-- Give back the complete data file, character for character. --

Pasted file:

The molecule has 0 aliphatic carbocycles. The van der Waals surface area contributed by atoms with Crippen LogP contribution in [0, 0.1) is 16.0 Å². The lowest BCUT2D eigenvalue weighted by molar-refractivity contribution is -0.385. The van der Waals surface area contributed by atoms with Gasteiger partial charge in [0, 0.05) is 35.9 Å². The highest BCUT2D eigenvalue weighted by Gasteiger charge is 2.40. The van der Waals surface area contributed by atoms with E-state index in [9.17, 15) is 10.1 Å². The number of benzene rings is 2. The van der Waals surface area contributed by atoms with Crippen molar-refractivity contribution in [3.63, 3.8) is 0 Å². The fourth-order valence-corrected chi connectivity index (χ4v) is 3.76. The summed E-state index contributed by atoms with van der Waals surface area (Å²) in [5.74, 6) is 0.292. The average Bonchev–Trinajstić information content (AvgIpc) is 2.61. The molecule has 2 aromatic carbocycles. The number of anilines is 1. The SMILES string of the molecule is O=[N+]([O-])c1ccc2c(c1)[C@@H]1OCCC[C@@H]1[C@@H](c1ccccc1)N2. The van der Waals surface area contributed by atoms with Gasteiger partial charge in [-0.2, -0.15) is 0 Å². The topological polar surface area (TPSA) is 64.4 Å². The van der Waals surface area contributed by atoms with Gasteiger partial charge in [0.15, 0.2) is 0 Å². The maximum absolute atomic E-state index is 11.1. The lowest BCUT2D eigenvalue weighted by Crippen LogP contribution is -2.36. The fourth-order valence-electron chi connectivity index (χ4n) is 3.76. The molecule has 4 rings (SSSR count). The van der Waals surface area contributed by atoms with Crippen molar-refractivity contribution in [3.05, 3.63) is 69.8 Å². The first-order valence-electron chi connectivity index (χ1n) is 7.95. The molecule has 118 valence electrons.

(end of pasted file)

The molecule has 0 aliphatic carbocycles. The van der Waals surface area contributed by atoms with Crippen LogP contribution in [0, 0.1) is 16.0 Å². The lowest BCUT2D eigenvalue weighted by molar-refractivity contribution is -0.385. The van der Waals surface area contributed by atoms with Gasteiger partial charge in [0, 0.05) is 35.9 Å². The highest BCUT2D eigenvalue weighted by Gasteiger charge is 2.40. The van der Waals surface area contributed by atoms with E-state index in [9.17, 15) is 10.1 Å². The number of benzene rings is 2. The van der Waals surface area contributed by atoms with Crippen molar-refractivity contribution in [3.63, 3.8) is 0 Å². The fourth-order valence-corrected chi connectivity index (χ4v) is 3.76. The summed E-state index contributed by atoms with van der Waals surface area (Å²) in [5.74, 6) is 0.292. The average Bonchev–Trinajstić information content (AvgIpc) is 2.61. The molecule has 2 aromatic carbocycles. The number of anilines is 1. The SMILES string of the molecule is O=[N+]([O-])c1ccc2c(c1)[C@@H]1OCCC[C@@H]1[C@@H](c1ccccc1)N2. The van der Waals surface area contributed by atoms with Gasteiger partial charge in [-0.2, -0.15) is 0 Å². The topological polar surface area (TPSA) is 64.4 Å². The van der Waals surface area contributed by atoms with Gasteiger partial charge in [0.15, 0.2) is 0 Å². The maximum absolute atomic E-state index is 11.1. The lowest BCUT2D eigenvalue weighted by Crippen LogP contribution is -2.36. The fourth-order valence-electron chi connectivity index (χ4n) is 3.76. The molecule has 4 rings (SSSR count). The van der Waals surface area contributed by atoms with Crippen molar-refractivity contribution in [3.05, 3.63) is 69.8 Å². The first-order valence-electron chi connectivity index (χ1n) is 7.95. The molecule has 118 valence electrons.